In his December 2022 newsletter titled Crop Soil News (at advancedagsys.com), Certified Crop Advisor Tom Kilcer firmly warned about how compaction forms in our fields, how it hurts yields and, importantly, how to avoid it.
Kilcer managed field crop demonstrations at the Cornell Research Farm in Valatie, NY, during his quarter-century Cooperative Extension career, plus another 15 years after that in “retirement.” He wrote that the yield loss associated with compaction and increased cost per unit of production are real.
Bigger tractors, even with more tires, and a do-or-die attitude of “we have to get this done now” have increased the size of wet areas in fields and turned even well-drained soils into something much less. With increasingly popular vertical tillage, farmers have been told they can go on the field any time and this practice will dry up wet soils. But, in fact, this results in tremendous compaction issues.
Kilcer mentioned one farm where he advised the operator that such practice “actually ripped the legs off of a deep tillage unit when they tried to remove the vertical tillage compaction. My research crop had only rooted two inches deep on that farm.”
He wrote that a common expectation when compaction is found is that frost heaving action will worry its way through the compacted material, as well as the plow pan in the next couple years. Then he gave an example of an alfalfa grass stand which, after 15 years, was still compacted.
The next all-too-common reaction is to chisel plow deeper to remove the layer. Quoting Kilcer again, “As you go below the operating level of the curve of the point, instead of loosening the soil you are pushing it forward, down and out the side, creating more lateral compaction.”
He further described very hard curved soil bricks – some of them slick and shiny – from trying to chisel deeper than the unit was designed for.
To properly break a compacted layer, he recommended a tillage tool designed to go a couple of inches deeper than the bottom of the compaction and lift it to the surface. A large curved shank or a narrow vertical leg could do the job. Unfortunately, he said, “farmers frequently get a deep tillage ripper and hook it to the biggest tractor and go out and blow a tremendous amount of diesel smoke and make a heck of a mess.”
In many cases the soil is left in worse condition than if it had not been deep tilled at all. His recommended approach is to mount a shovel holder on the deep tillage tool: “This is critical. Then rip for 100 feet and then stop and dig a hole to see if you are doing any good. If the deeper soil is too wet and plastic, stop, go back home and find something else to do instead. Continuing while the surface is being ripped and the deep layers are being laterally compacted is a waste of time and fuel.”
I first encountered a non-farm approach to lessening compaction issues when visiting the Jersey Shore as a teenager. I saw signs which read “10 PSI Max Tire Pressure.” I found out that normal tire pressure caused sand compaction, which increased the threat of shoreline erosion and made it more difficult for sea turtles to lay their eggs.
I addressed the subject in a column several months ago, when I checked out a video of tire pressure demonstration which took place at North Carolina’s Outer Banks. In that demo, a four-wheel-drive gets stuck, with its 60 PSI tires digging deeper and deeper into the sand. Then the truck’s tire pressure is reduced to 15 PSI. At that point the truck easily backs out of its ruts and effortlessly ascends a sandy slope.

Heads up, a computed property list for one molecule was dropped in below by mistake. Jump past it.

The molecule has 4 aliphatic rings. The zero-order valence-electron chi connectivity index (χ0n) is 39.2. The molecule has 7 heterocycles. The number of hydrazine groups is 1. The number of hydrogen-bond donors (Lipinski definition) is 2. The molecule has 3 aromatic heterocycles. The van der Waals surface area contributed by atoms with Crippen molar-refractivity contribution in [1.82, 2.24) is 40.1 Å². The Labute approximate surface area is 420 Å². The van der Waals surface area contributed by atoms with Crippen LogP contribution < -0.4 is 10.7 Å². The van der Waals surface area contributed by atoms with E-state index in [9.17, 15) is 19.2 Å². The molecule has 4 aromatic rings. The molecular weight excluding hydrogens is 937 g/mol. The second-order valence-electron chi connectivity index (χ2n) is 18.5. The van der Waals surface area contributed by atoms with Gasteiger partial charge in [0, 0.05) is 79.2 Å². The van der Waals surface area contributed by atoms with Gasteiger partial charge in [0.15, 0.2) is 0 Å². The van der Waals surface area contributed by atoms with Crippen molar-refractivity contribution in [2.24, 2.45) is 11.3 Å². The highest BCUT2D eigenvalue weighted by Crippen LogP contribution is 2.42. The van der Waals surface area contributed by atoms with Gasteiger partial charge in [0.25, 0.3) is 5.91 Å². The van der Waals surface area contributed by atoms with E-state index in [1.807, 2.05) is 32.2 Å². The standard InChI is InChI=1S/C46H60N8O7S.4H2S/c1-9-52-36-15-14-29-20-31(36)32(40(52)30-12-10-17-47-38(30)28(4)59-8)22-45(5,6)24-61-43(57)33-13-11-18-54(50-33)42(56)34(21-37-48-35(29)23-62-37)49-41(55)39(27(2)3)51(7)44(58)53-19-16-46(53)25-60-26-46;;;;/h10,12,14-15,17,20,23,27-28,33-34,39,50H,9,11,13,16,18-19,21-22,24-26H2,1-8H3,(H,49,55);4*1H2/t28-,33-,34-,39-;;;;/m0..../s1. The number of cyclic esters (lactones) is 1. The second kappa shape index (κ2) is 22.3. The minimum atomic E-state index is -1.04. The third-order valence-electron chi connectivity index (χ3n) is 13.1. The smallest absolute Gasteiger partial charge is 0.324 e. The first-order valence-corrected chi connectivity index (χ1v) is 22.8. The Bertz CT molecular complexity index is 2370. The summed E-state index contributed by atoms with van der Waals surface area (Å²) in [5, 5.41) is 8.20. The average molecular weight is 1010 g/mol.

The video narrator then compares the tire track widths of the two PSIs. The lower-pressure tire boasts a width 40% greater than that of the higher-pressure tire. He stressed that 15 PSI causes significantly less compaction than 60 PSI.
Switching back to hardcore cropsmanship, I’ll refer to work done by University of Minnesota agronomists. They state that soil compaction concerns have been growing in their state as annual precipitation and farm equipment size have increased significantly. Wet soils are particularly susceptible to compaction. Heavy equipment and tillage implements amplify damage to soil structure, decreasing pore space, further limiting soil and water volume.
Improving soil structure is the best defense against soil compaction. Well-structured soils hold and conduct the water, nutrients and air necessary for healthy plant root activity.
The UM agronomists defined soil compaction as taking place when soil particles are pressed together, reducing pore space between them. Heavily compacted soils contain few large pores, less total pore volume – and consequently a greater density. Compacted soils have a reduced rate of water infiltration and drainage because large pores are more effective at moving water downward.
In addition, the exchange of gases slows down in compacted soils, increasing the likelihood of aeration-related problems. While soil compaction does increase soil strength, i.e. the ability of soil to resist being moved by an applied force, a compacted soil also means that roots must exert greater force to penetrate the contacted layer.
These UM workers explain away one common soil compaction myth often believed in temperate climate states – that freeze/thaw cycles alleviate most soil compaction created by machinery. Although soils in the northern half of the country are subject to annual freeze/thaw cycles, with freeze depths of three feet or more, only the top two to five inches experience more than one freeze/thaw cycle per year.
The belief that freeze/thaw cycles loosen compacted soils may have developed years ago when compaction was comparatively shallow. At that time machinery weighed less and more grass and deep-rooted legumes were grown in rotation. The combination of heavy axle loads and wet soil conditions increase compaction’s depth in the soil profile.
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